Personally, I’d like to know more about the hidden “extras” that get tacked on to pending bills that have nothing to do with the issue of the bills. Just from what little I have learned, the government wastes a lot of unnecessary money these. Also, I’d like to know more about the extras in compensation and perks received by our elected officials. Almost all Americans are tightening their belts and cutting back during this economy, and I’d like to know if they are doing the same or whether they just keep spending since they are paying for any of it – the taxpayers are. -Wanda Burdick, Coon Rapids, MN

Information that the government has on you should be extremely easy for you to get, whether through an assigned PIN or similar process. Medical information on you should be centralized to be used only by health professionals in any state when you go in to the doctor or in times of emergency, criminal history should be easily accessible to law enforcement on any level in all states, and private industry should never have access to any person’s information without that person’s explicit consent. -Monte Gruhlke, Champlin, MN

The cry for more access to government information has grown totally out of control. People have a right to a certain level of privacy. But government involvement in our lives continues to grow. It’s a massive collision and the pendulum has swung way too far. Government, courts, press and private enterprise must realize there are great dangers posed by people intent on wrongdoing and they are accomplices in the resulting chaos affecting innocent victims! Let’s be reasonable people — a new concept. All these parties must realize they can’t have it all their way and reel in their private interest crusades. -Lance Olson, Minnetonka, MN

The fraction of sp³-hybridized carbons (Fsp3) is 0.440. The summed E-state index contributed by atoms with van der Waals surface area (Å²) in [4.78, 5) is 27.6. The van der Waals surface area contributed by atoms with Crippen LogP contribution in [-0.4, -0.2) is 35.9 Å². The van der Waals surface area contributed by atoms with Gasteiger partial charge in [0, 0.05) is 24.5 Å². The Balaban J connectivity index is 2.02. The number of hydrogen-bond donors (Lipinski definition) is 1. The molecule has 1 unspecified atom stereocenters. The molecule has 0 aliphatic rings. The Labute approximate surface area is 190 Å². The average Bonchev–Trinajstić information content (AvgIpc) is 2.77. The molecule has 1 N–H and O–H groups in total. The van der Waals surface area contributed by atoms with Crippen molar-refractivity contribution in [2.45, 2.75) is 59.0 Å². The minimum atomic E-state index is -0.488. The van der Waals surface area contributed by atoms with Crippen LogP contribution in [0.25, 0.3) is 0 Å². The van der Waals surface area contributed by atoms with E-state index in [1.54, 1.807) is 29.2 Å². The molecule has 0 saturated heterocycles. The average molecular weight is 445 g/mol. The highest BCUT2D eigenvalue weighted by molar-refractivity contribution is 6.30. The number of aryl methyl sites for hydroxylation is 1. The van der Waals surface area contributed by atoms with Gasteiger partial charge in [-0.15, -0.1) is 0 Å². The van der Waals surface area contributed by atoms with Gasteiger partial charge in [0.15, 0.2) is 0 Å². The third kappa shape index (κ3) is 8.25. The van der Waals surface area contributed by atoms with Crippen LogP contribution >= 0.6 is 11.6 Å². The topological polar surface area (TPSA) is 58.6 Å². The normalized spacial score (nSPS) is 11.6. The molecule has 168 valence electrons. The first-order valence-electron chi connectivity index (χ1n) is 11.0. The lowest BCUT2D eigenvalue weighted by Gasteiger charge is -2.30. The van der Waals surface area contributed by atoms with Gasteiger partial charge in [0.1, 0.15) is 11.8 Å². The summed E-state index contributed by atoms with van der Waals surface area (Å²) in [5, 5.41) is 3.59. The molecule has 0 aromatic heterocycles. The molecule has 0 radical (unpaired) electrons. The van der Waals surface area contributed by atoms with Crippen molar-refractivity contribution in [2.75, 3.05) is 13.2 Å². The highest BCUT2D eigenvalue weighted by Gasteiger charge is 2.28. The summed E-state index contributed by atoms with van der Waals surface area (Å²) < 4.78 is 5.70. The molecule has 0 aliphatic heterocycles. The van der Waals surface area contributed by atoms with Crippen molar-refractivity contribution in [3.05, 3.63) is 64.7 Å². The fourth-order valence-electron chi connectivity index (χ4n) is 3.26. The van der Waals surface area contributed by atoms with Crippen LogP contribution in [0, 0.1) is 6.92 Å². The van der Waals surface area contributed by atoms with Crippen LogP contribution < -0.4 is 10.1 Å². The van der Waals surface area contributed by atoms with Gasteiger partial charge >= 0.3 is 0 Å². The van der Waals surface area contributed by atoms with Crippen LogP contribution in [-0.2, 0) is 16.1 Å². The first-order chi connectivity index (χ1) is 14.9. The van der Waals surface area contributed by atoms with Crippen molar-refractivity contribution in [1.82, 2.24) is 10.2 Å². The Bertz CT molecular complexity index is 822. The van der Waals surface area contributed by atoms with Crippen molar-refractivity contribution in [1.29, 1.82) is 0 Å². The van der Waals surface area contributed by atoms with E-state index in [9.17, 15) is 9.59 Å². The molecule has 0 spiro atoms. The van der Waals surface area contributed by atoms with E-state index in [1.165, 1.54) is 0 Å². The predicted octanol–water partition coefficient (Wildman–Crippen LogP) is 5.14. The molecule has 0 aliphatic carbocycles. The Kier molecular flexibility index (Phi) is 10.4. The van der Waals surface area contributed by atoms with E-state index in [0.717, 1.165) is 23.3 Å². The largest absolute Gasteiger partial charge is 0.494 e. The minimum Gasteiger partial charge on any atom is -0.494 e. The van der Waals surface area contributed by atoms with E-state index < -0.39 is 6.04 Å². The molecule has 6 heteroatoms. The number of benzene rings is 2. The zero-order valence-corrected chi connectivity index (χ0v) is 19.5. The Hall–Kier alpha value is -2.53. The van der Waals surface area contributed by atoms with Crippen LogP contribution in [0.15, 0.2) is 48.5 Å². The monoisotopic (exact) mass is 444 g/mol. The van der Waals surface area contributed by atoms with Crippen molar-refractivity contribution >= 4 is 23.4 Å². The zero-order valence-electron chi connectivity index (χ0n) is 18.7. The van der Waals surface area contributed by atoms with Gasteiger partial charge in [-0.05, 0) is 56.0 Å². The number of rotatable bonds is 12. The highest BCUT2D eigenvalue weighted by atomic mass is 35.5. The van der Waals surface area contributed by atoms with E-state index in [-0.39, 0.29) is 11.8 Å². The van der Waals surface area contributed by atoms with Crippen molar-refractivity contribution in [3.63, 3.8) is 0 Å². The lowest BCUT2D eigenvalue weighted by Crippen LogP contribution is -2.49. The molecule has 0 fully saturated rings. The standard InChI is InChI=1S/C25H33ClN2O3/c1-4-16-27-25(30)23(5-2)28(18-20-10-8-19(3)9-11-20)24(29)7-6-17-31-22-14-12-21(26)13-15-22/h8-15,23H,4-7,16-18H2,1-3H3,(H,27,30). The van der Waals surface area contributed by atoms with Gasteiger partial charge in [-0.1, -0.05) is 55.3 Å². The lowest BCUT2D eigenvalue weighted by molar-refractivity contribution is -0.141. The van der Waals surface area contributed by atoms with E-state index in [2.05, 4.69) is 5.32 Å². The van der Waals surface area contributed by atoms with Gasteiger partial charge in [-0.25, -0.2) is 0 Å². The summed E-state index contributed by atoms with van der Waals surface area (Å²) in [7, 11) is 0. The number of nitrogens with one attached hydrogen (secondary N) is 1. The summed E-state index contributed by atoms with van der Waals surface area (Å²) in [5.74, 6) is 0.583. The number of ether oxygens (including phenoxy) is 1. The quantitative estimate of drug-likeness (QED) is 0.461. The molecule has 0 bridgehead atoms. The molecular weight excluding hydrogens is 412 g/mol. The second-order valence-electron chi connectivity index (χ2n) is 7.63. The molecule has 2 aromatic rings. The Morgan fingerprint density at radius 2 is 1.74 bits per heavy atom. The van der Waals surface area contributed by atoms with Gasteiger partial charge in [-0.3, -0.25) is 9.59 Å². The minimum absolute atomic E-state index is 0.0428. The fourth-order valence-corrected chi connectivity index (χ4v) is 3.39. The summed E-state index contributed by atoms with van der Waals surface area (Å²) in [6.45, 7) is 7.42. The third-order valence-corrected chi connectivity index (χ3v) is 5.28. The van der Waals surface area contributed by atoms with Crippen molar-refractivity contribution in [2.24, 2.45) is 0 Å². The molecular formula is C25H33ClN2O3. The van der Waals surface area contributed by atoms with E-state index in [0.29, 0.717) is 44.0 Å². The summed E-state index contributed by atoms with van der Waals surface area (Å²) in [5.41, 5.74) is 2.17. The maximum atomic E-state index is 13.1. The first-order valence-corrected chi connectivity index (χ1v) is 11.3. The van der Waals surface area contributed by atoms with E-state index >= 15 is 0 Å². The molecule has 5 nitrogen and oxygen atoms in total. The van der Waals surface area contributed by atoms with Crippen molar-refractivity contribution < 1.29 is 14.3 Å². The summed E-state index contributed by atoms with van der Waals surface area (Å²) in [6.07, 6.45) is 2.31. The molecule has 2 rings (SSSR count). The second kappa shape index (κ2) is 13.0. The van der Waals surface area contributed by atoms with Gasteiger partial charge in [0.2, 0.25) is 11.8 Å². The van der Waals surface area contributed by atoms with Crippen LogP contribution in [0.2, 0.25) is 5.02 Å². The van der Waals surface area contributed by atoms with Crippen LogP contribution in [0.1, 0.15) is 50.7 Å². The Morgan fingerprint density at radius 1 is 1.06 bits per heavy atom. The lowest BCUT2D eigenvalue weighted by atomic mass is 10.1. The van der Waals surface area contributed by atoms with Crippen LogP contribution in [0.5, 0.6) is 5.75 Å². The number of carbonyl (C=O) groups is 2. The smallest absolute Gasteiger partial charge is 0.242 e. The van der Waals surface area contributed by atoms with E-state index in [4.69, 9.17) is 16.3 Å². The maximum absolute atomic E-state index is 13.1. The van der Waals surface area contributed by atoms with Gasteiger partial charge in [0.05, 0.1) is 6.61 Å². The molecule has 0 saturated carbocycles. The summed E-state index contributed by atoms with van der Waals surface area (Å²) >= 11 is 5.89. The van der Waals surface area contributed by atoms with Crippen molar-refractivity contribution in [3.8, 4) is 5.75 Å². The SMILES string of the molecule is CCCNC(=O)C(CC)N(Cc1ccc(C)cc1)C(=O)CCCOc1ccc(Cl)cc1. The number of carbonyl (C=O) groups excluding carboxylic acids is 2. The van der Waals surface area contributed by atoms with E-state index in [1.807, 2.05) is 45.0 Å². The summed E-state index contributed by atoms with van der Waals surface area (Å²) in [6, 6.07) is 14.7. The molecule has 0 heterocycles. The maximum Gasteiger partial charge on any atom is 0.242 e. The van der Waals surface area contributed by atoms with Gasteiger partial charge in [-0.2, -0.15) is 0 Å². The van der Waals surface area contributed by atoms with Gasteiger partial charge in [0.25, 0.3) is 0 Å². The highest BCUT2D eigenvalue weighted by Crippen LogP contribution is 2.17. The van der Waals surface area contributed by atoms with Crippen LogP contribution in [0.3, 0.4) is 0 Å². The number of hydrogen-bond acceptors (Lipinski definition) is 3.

Most all gov info is public data. However, issues vital to National Security should be private. -Mary Markas, Buhl, MN

Information people need for daily living – what’s happening in my town or school, information about jobs, the environment where I live, public transportation, resources for healthy living, how my local taxes are put to work. People also need to know more about SOURCES of information and access tools, e.g. local libraries, and about their information rights, e.g. the Data Practices Act. Government information must be accessible to all including people with disabilities, those who do not read or speak English, the vast number of people for whom technology is an intractable barrier. -Mary Treacy, Minneapolis, MN

Openness should be the norm for ALL government information, with exceptions for national security and personal privacy. At federal, state and local levels, reports and statistics on government activities and programs help citizens evaluate their governments and participate in the democratic process. At the federal level, full access should be provided, for example, to reports from the Congressional Research Service. Hundreds of reports are prepared for Congress by professional, non-partisan researchers, but only some are available to the public. These and all government research should be easily available both online and in libraries. -Julia Wallace, Minneapolis, MN